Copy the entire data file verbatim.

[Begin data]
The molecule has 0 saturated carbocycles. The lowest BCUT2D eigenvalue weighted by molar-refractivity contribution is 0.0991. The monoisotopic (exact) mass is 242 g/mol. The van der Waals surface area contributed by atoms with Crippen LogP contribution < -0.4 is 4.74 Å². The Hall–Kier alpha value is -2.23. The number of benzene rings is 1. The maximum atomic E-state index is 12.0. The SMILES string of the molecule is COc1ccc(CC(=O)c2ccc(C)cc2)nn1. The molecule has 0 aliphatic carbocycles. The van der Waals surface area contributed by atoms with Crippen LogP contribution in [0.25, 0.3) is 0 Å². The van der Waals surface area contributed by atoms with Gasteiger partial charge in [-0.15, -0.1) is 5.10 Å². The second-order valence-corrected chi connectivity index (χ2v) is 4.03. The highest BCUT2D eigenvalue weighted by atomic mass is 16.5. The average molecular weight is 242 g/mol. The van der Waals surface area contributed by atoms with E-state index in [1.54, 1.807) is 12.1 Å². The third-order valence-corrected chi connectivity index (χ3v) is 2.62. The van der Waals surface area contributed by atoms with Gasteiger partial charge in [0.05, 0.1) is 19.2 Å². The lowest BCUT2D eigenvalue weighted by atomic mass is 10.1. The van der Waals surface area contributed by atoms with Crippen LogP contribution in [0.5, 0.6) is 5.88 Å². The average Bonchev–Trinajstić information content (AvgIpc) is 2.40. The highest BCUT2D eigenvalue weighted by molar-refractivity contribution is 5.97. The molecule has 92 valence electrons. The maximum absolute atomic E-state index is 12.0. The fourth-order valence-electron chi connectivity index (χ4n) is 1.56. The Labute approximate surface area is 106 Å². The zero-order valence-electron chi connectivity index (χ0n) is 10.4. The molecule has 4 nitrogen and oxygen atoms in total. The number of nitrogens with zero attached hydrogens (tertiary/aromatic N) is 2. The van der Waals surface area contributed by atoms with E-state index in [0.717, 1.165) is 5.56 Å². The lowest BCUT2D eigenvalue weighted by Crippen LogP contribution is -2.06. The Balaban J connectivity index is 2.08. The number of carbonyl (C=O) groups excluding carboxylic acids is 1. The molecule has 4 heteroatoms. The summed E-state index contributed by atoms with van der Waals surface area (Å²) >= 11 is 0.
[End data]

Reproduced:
The molecule has 0 saturated carbocycles. The lowest BCUT2D eigenvalue weighted by molar-refractivity contribution is 0.0991. The monoisotopic (exact) mass is 242 g/mol. The van der Waals surface area contributed by atoms with Crippen LogP contribution < -0.4 is 4.74 Å². The Hall–Kier alpha value is -2.23. The number of benzene rings is 1. The maximum atomic E-state index is 12.0. The SMILES string of the molecule is COc1ccc(CC(=O)c2ccc(C)cc2)nn1. The molecule has 0 aliphatic carbocycles. The van der Waals surface area contributed by atoms with Crippen LogP contribution in [0.25, 0.3) is 0 Å². The van der Waals surface area contributed by atoms with Gasteiger partial charge in [-0.15, -0.1) is 5.10 Å². The second-order valence-corrected chi connectivity index (χ2v) is 4.03. The highest BCUT2D eigenvalue weighted by atomic mass is 16.5. The average molecular weight is 242 g/mol. The van der Waals surface area contributed by atoms with E-state index in [1.54, 1.807) is 12.1 Å². The third-order valence-corrected chi connectivity index (χ3v) is 2.62. The van der Waals surface area contributed by atoms with Gasteiger partial charge in [0.05, 0.1) is 19.2 Å². The lowest BCUT2D eigenvalue weighted by atomic mass is 10.1. The van der Waals surface area contributed by atoms with Crippen LogP contribution in [0.5, 0.6) is 5.88 Å². The average Bonchev–Trinajstić information content (AvgIpc) is 2.40. The highest BCUT2D eigenvalue weighted by molar-refractivity contribution is 5.97. The molecule has 92 valence electrons. The maximum absolute atomic E-state index is 12.0. The fourth-order valence-electron chi connectivity index (χ4n) is 1.56. The Labute approximate surface area is 106 Å². The zero-order valence-electron chi connectivity index (χ0n) is 10.4. The molecule has 4 nitrogen and oxygen atoms in total. The number of nitrogens with zero attached hydrogens (tertiary/aromatic N) is 2. The van der Waals surface area contributed by atoms with E-state index in [0.717, 1.165) is 5.56 Å². The lowest BCUT2D eigenvalue weighted by Crippen LogP contribution is -2.06. The Balaban J connectivity index is 2.08. The number of carbonyl (C=O) groups excluding carboxylic acids is 1. The molecule has 4 heteroatoms. The summed E-state index contributed by atoms with van der Waals surface area (Å²) >= 11 is 0.